European Union throws isolated Britain a lifeline over coronavirus border closures

BRUSSELS — The European Union executive threw Britain a lifeline on Tuesday after it became stranded in Covid-19 isolation, recommending that E.U. members roll-back sweeping border closures to allow freight to resume and people to return home for Christmas.

Much of the world shut their borders to Britain after a mutated variant of the coronavirus was discovered spreading swiftly across southern England, halting a chunk of trade with the rest of Europe and leaving truckers stranded.

With lines of trucks snaking to the horizon in Kent, England, and supermarket shelves stripped just days before Christmas, British Prime Minister Boris Johnson scrambled to get French President Emmanuel Macron to lift a ban on freight from Britain.

Johnson and his advisers said the mutated variant of the virus, which could be up to 70 percent more transmissible, was spreading rapidly but that it had been identified because British scientists were efficient at genomic surveillance.

The European Commission advised that non-essential travel to and from Britain should be discouraged but said that people heading home should be allowed to do so, provided they undergo a Covid-19 test or quarantine for 10 days.

“Blanket travel bans should not prevent thousands of E.U. and U.K. citizens from returning to their homes,” European Justice Commissioner Didier Reynders said in a statement.

The recommendations are designed to set common rules within the E.U. and the ambassadors will consider adopting them on Tuesday. However, border controls are governed by national policy, so each E.U. country can have its own rules.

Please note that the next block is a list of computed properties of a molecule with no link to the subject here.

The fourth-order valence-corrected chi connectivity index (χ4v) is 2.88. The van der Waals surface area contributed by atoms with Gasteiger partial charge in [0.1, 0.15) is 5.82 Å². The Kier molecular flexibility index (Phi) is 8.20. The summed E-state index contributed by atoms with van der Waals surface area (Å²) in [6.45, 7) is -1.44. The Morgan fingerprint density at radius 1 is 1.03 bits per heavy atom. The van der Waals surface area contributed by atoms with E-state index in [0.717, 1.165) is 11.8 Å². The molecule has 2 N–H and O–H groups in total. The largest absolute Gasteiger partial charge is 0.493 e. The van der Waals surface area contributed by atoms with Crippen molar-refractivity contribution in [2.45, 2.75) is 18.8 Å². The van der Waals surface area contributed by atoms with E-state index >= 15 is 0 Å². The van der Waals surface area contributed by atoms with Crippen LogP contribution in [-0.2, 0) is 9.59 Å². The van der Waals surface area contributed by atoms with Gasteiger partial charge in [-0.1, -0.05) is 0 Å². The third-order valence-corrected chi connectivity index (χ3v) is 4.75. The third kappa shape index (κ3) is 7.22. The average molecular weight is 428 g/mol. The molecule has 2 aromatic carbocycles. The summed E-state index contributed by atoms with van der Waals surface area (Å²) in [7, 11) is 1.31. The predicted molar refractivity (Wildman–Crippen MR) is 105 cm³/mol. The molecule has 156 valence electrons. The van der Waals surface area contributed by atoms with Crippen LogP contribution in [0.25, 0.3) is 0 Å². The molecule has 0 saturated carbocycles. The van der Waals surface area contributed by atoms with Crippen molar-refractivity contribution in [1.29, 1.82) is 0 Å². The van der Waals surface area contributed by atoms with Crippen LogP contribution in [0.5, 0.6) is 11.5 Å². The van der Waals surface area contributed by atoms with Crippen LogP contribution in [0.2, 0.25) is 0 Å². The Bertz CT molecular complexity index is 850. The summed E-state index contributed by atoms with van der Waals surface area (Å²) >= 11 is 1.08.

One option is to roll-out mass Covid-19 testing for truck drivers, though such tests usually take 24 to 48 hours for a result, so it was not immediately clear how swiftly trucks could be moving again, with Christmas days away.

The discovery of the new strain, just months before vaccines are expected to be widely available, sowed a fresh wave of panic in a pandemic that has killed more than 67,000 in Britain.

Scientists say there’s no evidence that vaccines currently being deployed in the U.K. — made by Pfizer and BioNTech — or other Covid-19 shots in development will not protect against this variant, known as the B.1.1.7 lineage.

Download the NBC News app for breaking news and politics

The U.K. is in effective Covid-19 quarantine just nine days before it is due to finally leave the E.U. after a transition period — considered to be one of the biggest changes in post-World War Two British history.

Countries across Europe and beyond have suspended travel from Britain since the weekend. Germany imposed a ban on U.K. travelers from Tuesday that could remain in place until Jan. 6. Cases of the new strain have also been detected in some other countries, including Denmark and Italy.

The border closures have caused headaches across Europe, especially those trying to transport perishable food.

From Jan. 1, with the end of the Brexit transition period, only essential travel would be allowed from Britain unless Britain were added to an E.U. “safe country” list, which is currently composed of just eight countries.

This limitation would not apply to U.K. nationals who are residents in the E.U. or E.U. nationals resident in Britain.